Apple CEO Cook and President Trump talk about the trade war, privacy and the power of Big Tech

Apple CEO Cook and President Trump talk about the trade war, privacy and the power of Big Tech
For two Chief Executives that have nothing in common with each other, President Donald Trump and Apple CEO Tim Cook sure have a lot of meetings. Of course, both are trying to get something from the other. Trump wants Cook to commit to building Apple's devices in the U.S. (even going as far as making up a story about Apple building three "beautiful plants" back in 2017) while Cook wants to make sure that the iPhone doesn't become collateral damage in the U.S.-China trade war.

Yesterday the pair had another meeting, according to Reuters, and reportedly talked about Trump's threat to impose 25% tariffs on another tier of products from China. This new group of imports to get taxed allegedly includes the Apple iPhone. And while the president tweets that China is paying for the tariffs, that is not true; tariffs are a tax that U.S. companies pay and some of them pass the higher costs onto consumers. For example, Apple pays 25% tariffs on cases for the iPhone and iPad but has been eating the additional costs in order to keep the price the same for consumers. However, Morgan Stanley analyst Katy Huberty says that if the iPhone XR is hit with an import tax, the retail price will go up by $160.

Other issues besides tariffs were on the agenda. According to White House spokesman Judd Deere, Trump and Cook discussed "trade, U.S. investment, immigration, and privacy." Privacy is a hot-button issue in Washington these days with companies like Apple, Google, Facebook and Amazon under attack by lawmakers. Members of both parties in the House and Senate have been talking about forcing larger tech companies to break up into smaller, independent companies like AT&T was forced to do in 1982. These politicians are afraid of the power they say large tech firms wield. Meanwhile, Cook says that Apple shouldn't be in that conversation because it only has a moderate share of the smartphone market.

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Besides trying to avoid having to jack up prices on the iPhone, Apple's CEO has another reason to try and persuade Trump not to escalate the trade war with China. Bloomberg reports that one analyst sees a financial windfall for Apple stockholders once the trade war is over. Many Apple executives benefit from a higher stock price through awards of Restricted Stock Units (RSU). These are doled out by the company's board and some big name Apple executives like marketing chief Phil Schiller, software and Services head Eddy Cue, software engineer Craig Federighi and ex-retail head Angela Ahrendts are in line for a big payout depending on where the stock is in 2022. Keeping the bullish momentum going will help these executives reap huge rewards.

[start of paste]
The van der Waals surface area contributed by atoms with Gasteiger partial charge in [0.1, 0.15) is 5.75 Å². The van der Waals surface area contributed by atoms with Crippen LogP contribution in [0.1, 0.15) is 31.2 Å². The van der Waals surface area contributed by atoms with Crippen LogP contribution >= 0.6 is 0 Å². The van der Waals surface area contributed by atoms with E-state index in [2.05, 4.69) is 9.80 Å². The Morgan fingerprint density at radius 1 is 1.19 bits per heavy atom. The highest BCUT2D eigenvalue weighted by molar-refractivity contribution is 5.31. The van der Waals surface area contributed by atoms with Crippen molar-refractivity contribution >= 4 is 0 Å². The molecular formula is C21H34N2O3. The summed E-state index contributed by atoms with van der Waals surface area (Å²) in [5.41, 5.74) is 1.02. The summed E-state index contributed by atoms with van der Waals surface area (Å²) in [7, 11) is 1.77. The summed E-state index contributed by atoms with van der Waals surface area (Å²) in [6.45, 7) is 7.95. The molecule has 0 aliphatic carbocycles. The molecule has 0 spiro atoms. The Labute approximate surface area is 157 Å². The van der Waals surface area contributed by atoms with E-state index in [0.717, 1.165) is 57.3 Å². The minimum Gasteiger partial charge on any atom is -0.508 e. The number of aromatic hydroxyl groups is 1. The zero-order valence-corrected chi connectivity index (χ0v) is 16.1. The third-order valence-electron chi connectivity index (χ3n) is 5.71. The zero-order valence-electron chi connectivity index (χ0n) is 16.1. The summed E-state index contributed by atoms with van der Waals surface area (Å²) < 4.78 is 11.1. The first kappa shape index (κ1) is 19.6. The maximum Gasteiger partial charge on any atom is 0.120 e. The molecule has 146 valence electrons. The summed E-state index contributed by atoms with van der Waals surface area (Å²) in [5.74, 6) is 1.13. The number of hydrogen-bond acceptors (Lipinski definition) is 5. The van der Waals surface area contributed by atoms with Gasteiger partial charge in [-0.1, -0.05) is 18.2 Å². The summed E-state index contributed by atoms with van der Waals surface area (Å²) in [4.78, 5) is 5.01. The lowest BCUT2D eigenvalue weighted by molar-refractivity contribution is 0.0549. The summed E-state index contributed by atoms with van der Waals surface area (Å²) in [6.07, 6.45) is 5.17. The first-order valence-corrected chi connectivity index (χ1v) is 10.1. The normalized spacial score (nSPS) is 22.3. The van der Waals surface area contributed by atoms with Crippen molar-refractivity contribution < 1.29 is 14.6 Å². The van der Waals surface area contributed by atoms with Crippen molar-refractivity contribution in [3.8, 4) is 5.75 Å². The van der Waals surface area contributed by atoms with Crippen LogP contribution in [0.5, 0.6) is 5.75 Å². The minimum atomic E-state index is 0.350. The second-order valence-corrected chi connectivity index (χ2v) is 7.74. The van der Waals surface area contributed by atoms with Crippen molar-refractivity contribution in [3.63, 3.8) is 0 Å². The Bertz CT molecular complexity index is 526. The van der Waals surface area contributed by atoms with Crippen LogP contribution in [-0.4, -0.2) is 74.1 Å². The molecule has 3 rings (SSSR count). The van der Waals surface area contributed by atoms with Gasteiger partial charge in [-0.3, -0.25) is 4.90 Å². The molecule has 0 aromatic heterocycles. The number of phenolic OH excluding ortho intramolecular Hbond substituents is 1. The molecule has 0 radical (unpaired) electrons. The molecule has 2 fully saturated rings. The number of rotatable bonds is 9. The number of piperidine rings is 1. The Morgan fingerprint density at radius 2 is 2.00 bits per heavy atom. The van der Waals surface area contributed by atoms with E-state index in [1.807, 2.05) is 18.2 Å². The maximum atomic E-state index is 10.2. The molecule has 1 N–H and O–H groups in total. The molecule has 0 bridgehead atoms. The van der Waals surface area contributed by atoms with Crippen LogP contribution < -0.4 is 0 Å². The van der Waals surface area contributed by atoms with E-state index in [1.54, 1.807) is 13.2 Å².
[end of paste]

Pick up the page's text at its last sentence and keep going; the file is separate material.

Moving iPhone production out of China could take some time

Daniel Ives, an analyst with Wedbush Securities, says that the end of the U.S.-China trade war would add $25 to Apple's stock price. The company closed out the week at $192.74 on NASDAQ and a $25 pop would take Apple to $217.74 and once again give it a valuation in excess of $1 trillion dollars. Currently valued at $887 billion, Apple became the first U.S. publicly traded firm to top that milestone last August when the stock hit $207.05. It then dropped back sharply as the tech sector underwent a correction.

The analyst told clients in a note that an end to the trade war "would take away the primary China risk which is a dark cloud over the stock now." Ives adds that investors are pricing an escalation of the trade war into the price of Apple's stock. On the other hand, he notes that if the U.S. does take the trade war to the next level, it would be a "potential game changer" since the company would only be able to move a small amount of production out of China over the next year.

Remember, while the iPhone and iPad are designed in the U.S. by Apple, they are actually manufactured in China by companies like Foxconn, Pegatron, and Wriston. Foxconn does produce some iPhones in India for local consumption, it might take some time before enough assembly lines could be set up in the country to manufacture the required number of units to satiate global demand.

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